SELYUKH: Think about how huge of a change that is. Cities and suburbs are expensive. They are more crowded.
WOODS: And, of course, we know residents have a lot of opinions about buildings in their neighborhood. They want their shopping to get there quick, but they also don't want to live next to a giant, windowless warehouse all of the time. In California, one city tried to impose a 45-day moratorium on building new warehouses.
SELYUKH: And so, in recent years, stores have been pretty judicious in how much inventory they want to keep at a warehouse at any given moment. Space is money, literally, so they've been choosing to only stock items right before they expect to sell them.
WOODS: So, like, major supplies of shovels right before a snowstorm or extreme amounts of hotdogs right before the Fourth of July.
SELYUKH: When the pandemic hit, everything, all of what we've been seeing so far, got turned upside down.
(SOUNDBITE OF ENGINE SHUTTING OFF)
SELYUKH: Our adventure jolts to a stop right here. We're halting.
WOODS: All right. I'm lifting up my safety bar.
SELYUKH: We're halting right alongside the rest of the world as the pandemic begins. And things start closing - factories, ports, but also stores. People are cutting back on shopping, and so stuff begins piling up.
WOODS: And then when everything reopens, you get a rush of more stuff flooding in.
ZAC ROGERS: Warehouses are already sort of full. And now they're really, really full.
SELYUKH: That's Zac Rogers. He's a supply chain management expert from Colorado State University.
ROGERS: And you can see, every month for the last 18 months, there's been less available warehouse space than there was the month before. It's actually sort of a heroic effort in a doomed cause, kind of.
SELYUKH: This is where you get the jammed-up supply chain story - not enough warehouse workers, truck drivers, rail cars. And the main thing - you know this one.
WOODS: A lot of shopping, I've heard. But, you know, you can't go out as much and do things in crowded, unventilated spaces. So we are filling that hole by buying stuff.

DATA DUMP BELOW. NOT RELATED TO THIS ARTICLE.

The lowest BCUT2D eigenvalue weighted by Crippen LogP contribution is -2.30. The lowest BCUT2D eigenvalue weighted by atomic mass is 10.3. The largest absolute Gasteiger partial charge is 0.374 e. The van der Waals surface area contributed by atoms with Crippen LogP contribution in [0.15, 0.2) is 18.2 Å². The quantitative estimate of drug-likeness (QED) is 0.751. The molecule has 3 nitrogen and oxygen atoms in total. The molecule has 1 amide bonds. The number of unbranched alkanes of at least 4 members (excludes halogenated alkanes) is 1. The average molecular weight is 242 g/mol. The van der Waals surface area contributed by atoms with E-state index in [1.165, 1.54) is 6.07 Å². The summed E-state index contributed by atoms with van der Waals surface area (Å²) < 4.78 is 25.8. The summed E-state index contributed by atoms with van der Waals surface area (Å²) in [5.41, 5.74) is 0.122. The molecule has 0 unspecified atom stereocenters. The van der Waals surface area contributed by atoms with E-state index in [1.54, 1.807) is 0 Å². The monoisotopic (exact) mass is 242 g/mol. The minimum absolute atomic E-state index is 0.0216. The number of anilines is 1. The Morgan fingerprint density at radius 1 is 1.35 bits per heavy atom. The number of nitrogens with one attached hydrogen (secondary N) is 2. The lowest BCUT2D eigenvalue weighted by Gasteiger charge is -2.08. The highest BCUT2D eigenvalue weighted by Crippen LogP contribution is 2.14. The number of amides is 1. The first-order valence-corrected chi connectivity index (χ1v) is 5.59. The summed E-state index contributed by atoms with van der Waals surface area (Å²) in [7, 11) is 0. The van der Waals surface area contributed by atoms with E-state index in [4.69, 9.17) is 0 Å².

SELYUKH: In an average year, online shopping might grow 10% or 15%. In the first pandemic year, it jumped over 40% and only kept going. So companies see that, and they start importing at record levels month after month after month.
WOODS: And they're doing it to bring stuff into the U.S. as much as they can while they can because they've seen what factory and port disruptions can do, whether they're here or in China or in Malaysia. They don't want to risk this happening again.
ROGERS: Essentially, you kind of see this doomsday-prepper mentality in all of these companies where, normally, they've been as lean as possible. And so there's swelling their inventory levels up in anticipation of demand because we're not sure about how quickly you can do transportation. And that, in turn, is totally flooding warehouses.
SELYUKH: And so we see the warehousing world explode. Rents in some markets double in a matter of a year. Usually, a new building takes almost a year to sell out. Now people like Doug Kiersey are selling space in buildings that aren't even built yet.
WOODS: They're cranking out warehouses as fast as they can. It was actually the only type of commercial construction that boomed through the pandemic. But remember - the high-tech space that everyone wants in cities and suburbs - that's super limited.
SELYUKH: Doug Kiersey he told me at one point he had to do something unheard of - turn away an old client as three companies vied for the same warehouse, 1 million square feet. It had sat vacant. And suddenly, three tenants urgently wanted in.
WOODS: I mean, that sounds like a nice problem to have.
SELYUKH: Except for the part where he's now got some extremely unhappy clients, and for the part where those problems' ripple effects are expected to stretch far into this year - so, you know, a roller coaster.
(SOUNDBITE OF ENGINE REVVING)
WOODS: Thanks very much, Alina, for that very insightful roller coaster ride - a little bit frightening, but I ended in one piece.
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WOODS: This episode of THE INDICATOR was produced by our senior producer Viet Le with help from Gilly Moon. It was fact-checked by Taylor Washington. THE INDICATOR is edited by Kate Concannon and is a production of NPR.